Not only was that delivery in jeopardy. So was a later one, due for a 1 p.m. pickup by the same truck. To make matters worse, a truck scheduled to arrive at another picking site at 1 p.m. arrived by mistake at 8:30 a.m., when there was nothing to load. In addition, a tractor broke down. . . .
Every year, Murphy's Law rears its head when a piece of equipment that had been checked out the day before stops working. Neighbors often bail out the disaster-struck, but, as Kraemer says, "It can be crazy."
Two days after her mechanical hassles, Kraemer was dealing with a different kind of problem: A handful of pickers weren't clean-picking the vines, so sound fruit was being left in the vineyard.
To reduce such difficulties, some wineries harvest by machine. This requires specialized vine trellising and an expensive harvesting machine with a series of beaters that pound at each vine, jarring and shaking the berries free from their stems. The berries fall onto a conveyor belt and are carried to a bin.
Those who machine-harvest swear by it because it can be used before sun-up and you don't have to make it lunch. Those who hand-pick contend that, unlike machines, their crews are trained to avoid bad clusters.
Regardless of how the grapes are picked, harvest time is hectic for everyone. It's called "the crush" because of how the grapes are processed, but winemakers also know the phrase means the amount of work that must be done in a day.
These weeks in the vineyard, from September through the end of October, are intense. Harvesting decisions often are left until the last second and can turn on whether a rain cloud suddenly moves in one direction or another.
Winemakers all look haggard at this season--they're working seven days a week and are not getting much sleep. Meals are almost always eaten on the run, and it's not unusual for winemakers to lose 10 or 15 pounds during harvest. Larry Brooks of Acacia Winery, like many others at this time of year who simply haven't time to shave, sports what is commonly called the "crush beard."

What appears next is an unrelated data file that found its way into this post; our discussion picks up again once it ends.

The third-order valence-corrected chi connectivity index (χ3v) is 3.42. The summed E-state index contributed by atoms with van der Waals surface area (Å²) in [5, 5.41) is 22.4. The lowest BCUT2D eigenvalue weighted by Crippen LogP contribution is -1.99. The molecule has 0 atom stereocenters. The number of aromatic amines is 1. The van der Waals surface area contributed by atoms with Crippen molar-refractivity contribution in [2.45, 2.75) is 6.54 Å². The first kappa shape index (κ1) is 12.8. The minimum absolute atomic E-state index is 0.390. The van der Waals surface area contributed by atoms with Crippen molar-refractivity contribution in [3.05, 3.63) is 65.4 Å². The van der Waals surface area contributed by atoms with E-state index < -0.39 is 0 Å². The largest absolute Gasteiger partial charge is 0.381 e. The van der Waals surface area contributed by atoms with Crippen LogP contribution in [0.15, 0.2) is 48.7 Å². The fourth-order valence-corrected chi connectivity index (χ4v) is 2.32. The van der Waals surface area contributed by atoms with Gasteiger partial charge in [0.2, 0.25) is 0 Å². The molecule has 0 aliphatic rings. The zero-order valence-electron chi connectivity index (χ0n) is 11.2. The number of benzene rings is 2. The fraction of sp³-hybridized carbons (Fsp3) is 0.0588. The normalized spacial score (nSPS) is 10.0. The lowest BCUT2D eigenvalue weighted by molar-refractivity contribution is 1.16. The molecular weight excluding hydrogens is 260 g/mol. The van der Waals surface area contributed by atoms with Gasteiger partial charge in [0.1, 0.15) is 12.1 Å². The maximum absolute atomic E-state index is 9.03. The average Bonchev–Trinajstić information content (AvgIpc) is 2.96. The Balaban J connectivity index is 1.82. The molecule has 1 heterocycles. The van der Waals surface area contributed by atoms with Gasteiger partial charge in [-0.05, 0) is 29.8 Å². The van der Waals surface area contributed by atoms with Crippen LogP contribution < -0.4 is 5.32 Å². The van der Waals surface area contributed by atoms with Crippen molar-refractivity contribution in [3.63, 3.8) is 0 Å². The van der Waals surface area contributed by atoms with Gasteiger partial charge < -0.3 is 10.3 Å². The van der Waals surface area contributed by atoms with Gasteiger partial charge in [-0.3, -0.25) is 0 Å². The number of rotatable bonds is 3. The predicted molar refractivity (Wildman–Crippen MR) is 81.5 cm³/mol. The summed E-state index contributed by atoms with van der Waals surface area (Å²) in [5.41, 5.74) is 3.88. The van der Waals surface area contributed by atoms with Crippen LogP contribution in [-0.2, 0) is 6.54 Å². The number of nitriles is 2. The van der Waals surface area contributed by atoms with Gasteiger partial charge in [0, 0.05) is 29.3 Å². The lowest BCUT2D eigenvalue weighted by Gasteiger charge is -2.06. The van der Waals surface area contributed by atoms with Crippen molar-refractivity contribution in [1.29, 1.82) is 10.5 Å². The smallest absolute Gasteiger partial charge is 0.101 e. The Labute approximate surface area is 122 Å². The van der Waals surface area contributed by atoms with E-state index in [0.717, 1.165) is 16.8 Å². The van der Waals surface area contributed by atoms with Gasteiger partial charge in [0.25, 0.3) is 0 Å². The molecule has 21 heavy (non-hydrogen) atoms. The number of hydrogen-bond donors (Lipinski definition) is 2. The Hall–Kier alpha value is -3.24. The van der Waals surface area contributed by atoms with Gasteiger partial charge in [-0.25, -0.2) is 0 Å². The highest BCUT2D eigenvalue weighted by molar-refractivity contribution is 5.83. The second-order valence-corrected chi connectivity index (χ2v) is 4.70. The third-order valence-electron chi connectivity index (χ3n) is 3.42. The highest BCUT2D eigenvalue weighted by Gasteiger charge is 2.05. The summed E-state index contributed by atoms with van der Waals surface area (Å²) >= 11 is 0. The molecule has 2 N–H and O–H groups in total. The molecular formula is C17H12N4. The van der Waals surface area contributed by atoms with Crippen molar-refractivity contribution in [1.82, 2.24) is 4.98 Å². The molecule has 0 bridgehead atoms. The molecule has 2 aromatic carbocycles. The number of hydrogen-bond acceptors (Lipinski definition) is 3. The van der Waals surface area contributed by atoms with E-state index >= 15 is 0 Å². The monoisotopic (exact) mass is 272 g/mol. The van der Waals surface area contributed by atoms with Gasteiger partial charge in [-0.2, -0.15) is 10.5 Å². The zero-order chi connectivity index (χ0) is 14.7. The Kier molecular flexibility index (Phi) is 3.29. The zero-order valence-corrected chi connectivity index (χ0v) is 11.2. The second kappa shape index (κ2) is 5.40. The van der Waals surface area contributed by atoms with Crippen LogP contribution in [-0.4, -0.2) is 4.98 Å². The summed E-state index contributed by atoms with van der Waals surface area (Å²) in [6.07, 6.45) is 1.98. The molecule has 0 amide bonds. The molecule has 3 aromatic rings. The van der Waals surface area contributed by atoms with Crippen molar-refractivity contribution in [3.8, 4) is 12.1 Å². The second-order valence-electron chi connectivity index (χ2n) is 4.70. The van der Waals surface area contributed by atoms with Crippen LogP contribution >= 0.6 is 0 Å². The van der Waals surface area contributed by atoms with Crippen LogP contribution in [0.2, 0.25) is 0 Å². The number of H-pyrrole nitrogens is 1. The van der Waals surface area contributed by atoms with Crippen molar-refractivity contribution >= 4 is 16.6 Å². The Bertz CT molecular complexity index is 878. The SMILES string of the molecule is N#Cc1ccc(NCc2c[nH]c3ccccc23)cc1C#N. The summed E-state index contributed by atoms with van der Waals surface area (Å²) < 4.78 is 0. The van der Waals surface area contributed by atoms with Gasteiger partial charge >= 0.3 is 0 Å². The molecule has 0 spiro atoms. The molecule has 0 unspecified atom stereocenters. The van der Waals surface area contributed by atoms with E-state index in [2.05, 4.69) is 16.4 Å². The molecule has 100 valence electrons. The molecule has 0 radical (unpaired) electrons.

The period of calm that follows the harvest is deceptive. The trails may no longer be choked with dust from rumbling grape trucks, but winemakers must stay close to the vats and barrels to make sure fermentations don't go awry and produce vintage-dated vinegar.
Prematurely gray Steve MacRostie is one of those who will take no vacations until long after the juice is fully fermented. The winemaker for his own MacRostie brand as well as Roche Vineyards, MacRostie is now shepherding the grapes we picked, now all fermenting juice.
How will this wine turn out? Well, that depends on a lot of wine making decisions--which yeast to use, whether to do an optional malolactic fermentation, the type of barrels to age the wine in, how long it should age. . . .
By this time, the grapes are almost forgotten. The winemaker, not the grape grower, now takes center stage. And another form of art comes into play.
Wine of the Week
1991 Rabbit Ridge Vineyards "Allure" ($7)-- Blends of the French grape varieties that go into Cotes du Rhone have become popular among California winemakers, and one reason is that these wines can be flavorful and drinkable at an age when a Cabernet Sauvignon is still closed and tannic. A recent recommendation of the 1992 Quivira Dry Creek Cuvee ($12) prompted more calls than I expected, so I have sought a less expensive alternative. This is it.
Winemaker Erich Russell, whose Rabbit Ridge Vineyards has doubled total production to 30,000 cases in the last four years, says of Allure: "It's my pasta wine, that's why I first made it. I eat so much pasta I needed a wine to go with it." Allure is a nearly equal blend of Syrah and Grenache, with smaller amounts of Mourvedre and Cinsault for complexity. The wine has loads of fruit, a trace of spice, not much tannin and excellent balance. It was aged in a combination of American and French oak barrels and has a smooth, polished texture. The wine may be seen in some places for $6 or less. A great value.